Sep 3, 2014

What My Students Taught Me: Four Keys to Social Commerce

Over fifteen years of teaching marketing and distribution strategy classes at the Kellogg School of Management I’ve had the great luxury of being at the forefront of new ideas and developments, and learning much from some of the best MBA students in the marketing field. Here are four ideas we discussed in a course on Social Media I taught in early-2014: the need for brands to focus on social currency, sharing, voice and data.
Social Currency: Maximizing ROI On Consumer Attention
Social Currency is created when a good user-choice experience gives consumers the option to explore content and watch videos they want to see in contextually relevant places – when they want and without interruption.  
A great example of this is the Ron Burgundy Dodge Durango campaign (here’s one of many ads).  By tying in the social equity of Ron Burgundy and the upcoming premiere of Anchorman 2, Dodge was able to increase consumer engagement with the content and product.  According to this Ad Age article, sales of the car rose 59% in the month of the campaign and were up 50% for the year.  Additionally, Dodge saw almost an 80% increase in web traffic since the launch of the campaign.  The campaign generated a reach of 10 million views.
But while great content and a great place to house the content are key, the ultimate payoff is achieving a noticeable lift in brand perception and purchase behavior. With all the social noise in the marketplace today, it’s important for a brand to move beyond ‘share of voice’ to ‘share of choice’.  Achieving dominant share of choice drives a critical mass of viewership.
Social Sharing: Cars.Com Commercializes Reputation Reviews created its own unique social media platform by connecting car shoppers with car dealerships and inventories, and by helping consumers share reviews of Dealer performance and experiences. made itself the lead forum for auto industry reviews, and in doing so put control back in the hands of the consumer.
The first step behind creating this social platform was Reputation Management – in order to grow and sustain the platform, had to convince consumers that it was the best place to go for reviews, while simultaneously convincing dealers that the new review forum would benefit them in four key ways: dealers could listen and share feedback, acknowledge feedback and correct issues, show customers a positive experience and have them share it with others, and use positive reviews to reward their staff. was able to change a lagging perception (how dealers historically treated people) into a leading indicator.
In the end, by creating a new platform that helped Dealers manage their reputations online, was able to amplify its own visibility and position. From a commercial standpoint, leverages the value of it’s proprietary “Auto Intender” community – by engaging with consumers during those times when it can be of most use.
Social Voice: Taco Bell Creates Shareable Moments
Brands are moving quickly to assess how to leverage new social commerce channels to build strong, distinct brand voices by creating ‘Shareable Moments’. These are opportunities to cut through the noise. They typically happen when brands don’t “talk at” consumers but instead join the conversation and the community. Doing so strengthens the relationship and trust between user and brand, helping to develop followers into advocates.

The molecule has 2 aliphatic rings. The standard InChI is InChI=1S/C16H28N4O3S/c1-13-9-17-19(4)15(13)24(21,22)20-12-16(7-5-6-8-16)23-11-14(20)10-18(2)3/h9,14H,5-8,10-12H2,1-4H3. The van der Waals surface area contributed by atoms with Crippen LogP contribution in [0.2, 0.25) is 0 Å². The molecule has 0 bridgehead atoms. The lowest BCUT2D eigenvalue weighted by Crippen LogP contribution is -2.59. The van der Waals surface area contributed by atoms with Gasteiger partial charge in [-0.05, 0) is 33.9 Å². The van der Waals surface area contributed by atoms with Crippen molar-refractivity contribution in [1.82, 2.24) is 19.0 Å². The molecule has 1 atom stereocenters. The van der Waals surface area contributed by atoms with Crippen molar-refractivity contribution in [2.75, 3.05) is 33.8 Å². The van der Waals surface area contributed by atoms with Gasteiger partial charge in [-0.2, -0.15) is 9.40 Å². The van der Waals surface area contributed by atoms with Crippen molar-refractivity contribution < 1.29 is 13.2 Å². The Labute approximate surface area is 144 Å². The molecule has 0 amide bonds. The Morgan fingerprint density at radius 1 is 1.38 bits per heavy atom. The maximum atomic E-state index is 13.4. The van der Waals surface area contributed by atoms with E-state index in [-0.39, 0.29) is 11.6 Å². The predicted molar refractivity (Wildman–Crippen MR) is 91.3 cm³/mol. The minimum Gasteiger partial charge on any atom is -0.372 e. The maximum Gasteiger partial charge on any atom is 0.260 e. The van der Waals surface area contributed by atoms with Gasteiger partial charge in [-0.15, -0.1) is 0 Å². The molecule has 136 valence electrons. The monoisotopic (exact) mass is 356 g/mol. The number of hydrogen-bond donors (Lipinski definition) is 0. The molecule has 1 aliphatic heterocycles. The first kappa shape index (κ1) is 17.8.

Taco Bell learned several lessons on how to improve its digital communications and overall social presence.
Speak with consistency. Taco Bell’s personality, tone, language, and content are constant and appealing to its consumer group target, millennial males aged 15-25
Deliver brand-identifiable content. Taco Bell’s “You’re doing it wrong” tweet achieved virality by making light of the correct way to eat a taco.
Humanize the brand. Taco Bell’s tone and content sound like a teenage buddy with its funny, irreverent humor. This ultimately makes the brand more relatable to its target consumers.
Social Data: Marketing Technologists Capitalize On Data
Social should not be seen as a strategy in itself but as a behavior that amplifies experiences. Marketing strategies should tap into social behaviors, with data at the center of it and clear sense of purpose. In addition to social, the strategy should include more traditional media in a convergence of paid, owned and earned.  Data should be used to fuel meaningful customer experiences. Those in turn will create data, that can be measured and used to iterate on existing or to activate new experiences. The more experiences are shared, the more people join them, the more data is created. This leads to a virtuous cycle of experience and data generation.
Hence, ‘Marketing Technologists’ are a new generation of leaders equally skilled in storytelling and measurement.  They think like traditional marketers but are equally comfortable with statistical analysis and database management. 
There’s no doubt that social marketing and commerce must still focus on the human element, where big data is just a tool to enlighten our understanding of consumer behaviors and attitudes.  Nonetheless, the sheer volume of social data is staggering hundreds of millions of social media sources and the need to make sense of sentiments, emotions and behaviors is mind-blowing in its complexity.  Today’s marketing Technologists are becoming experts at processing, understanding and analyzing unstructured data as a means to explain and predict human behavior.  


Richard E. Wilson is managing director of the advisory firm Chicago Strategy Associates, and a former clinical professor of marketing at the Kellogg School of Management and Director of the school’s Center for Global Marketing Practice.

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